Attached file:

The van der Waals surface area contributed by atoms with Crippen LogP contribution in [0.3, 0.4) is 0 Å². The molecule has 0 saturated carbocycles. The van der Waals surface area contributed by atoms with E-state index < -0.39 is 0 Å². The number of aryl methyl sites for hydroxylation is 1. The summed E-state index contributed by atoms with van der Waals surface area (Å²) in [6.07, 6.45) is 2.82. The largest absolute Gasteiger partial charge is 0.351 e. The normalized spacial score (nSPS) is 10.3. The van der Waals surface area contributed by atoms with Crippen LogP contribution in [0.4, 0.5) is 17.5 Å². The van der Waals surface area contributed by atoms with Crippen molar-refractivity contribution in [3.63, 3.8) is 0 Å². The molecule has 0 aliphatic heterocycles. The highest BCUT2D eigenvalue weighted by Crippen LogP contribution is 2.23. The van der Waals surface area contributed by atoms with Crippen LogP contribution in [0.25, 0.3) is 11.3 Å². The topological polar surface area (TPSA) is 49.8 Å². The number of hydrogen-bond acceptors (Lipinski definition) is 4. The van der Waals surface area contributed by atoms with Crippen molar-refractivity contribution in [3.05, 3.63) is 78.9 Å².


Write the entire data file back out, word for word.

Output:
The van der Waals surface area contributed by atoms with Crippen LogP contribution in [0.3, 0.4) is 0 Å². The molecule has 0 saturated carbocycles. The van der Waals surface area contributed by atoms with E-state index < -0.39 is 0 Å². The number of aryl methyl sites for hydroxylation is 1. The summed E-state index contributed by atoms with van der Waals surface area (Å²) in [6.07, 6.45) is 2.82. The largest absolute Gasteiger partial charge is 0.351 e. The normalized spacial score (nSPS) is 10.3. The van der Waals surface area contributed by atoms with Crippen LogP contribution in [0.4, 0.5) is 17.5 Å². The van der Waals surface area contributed by atoms with Crippen molar-refractivity contribution in [3.63, 3.8) is 0 Å². The molecule has 0 aliphatic heterocycles. The highest BCUT2D eigenvalue weighted by Crippen LogP contribution is 2.23. The van der Waals surface area contributed by atoms with Crippen LogP contribution in [0.25, 0.3) is 11.3 Å². The topological polar surface area (TPSA) is 49.8 Å². The number of hydrogen-bond acceptors (Lipinski definition) is 4. The van der Waals surface area contributed by atoms with Crippen molar-refractivity contribution in [3.05, 3.63) is 78.9 Å².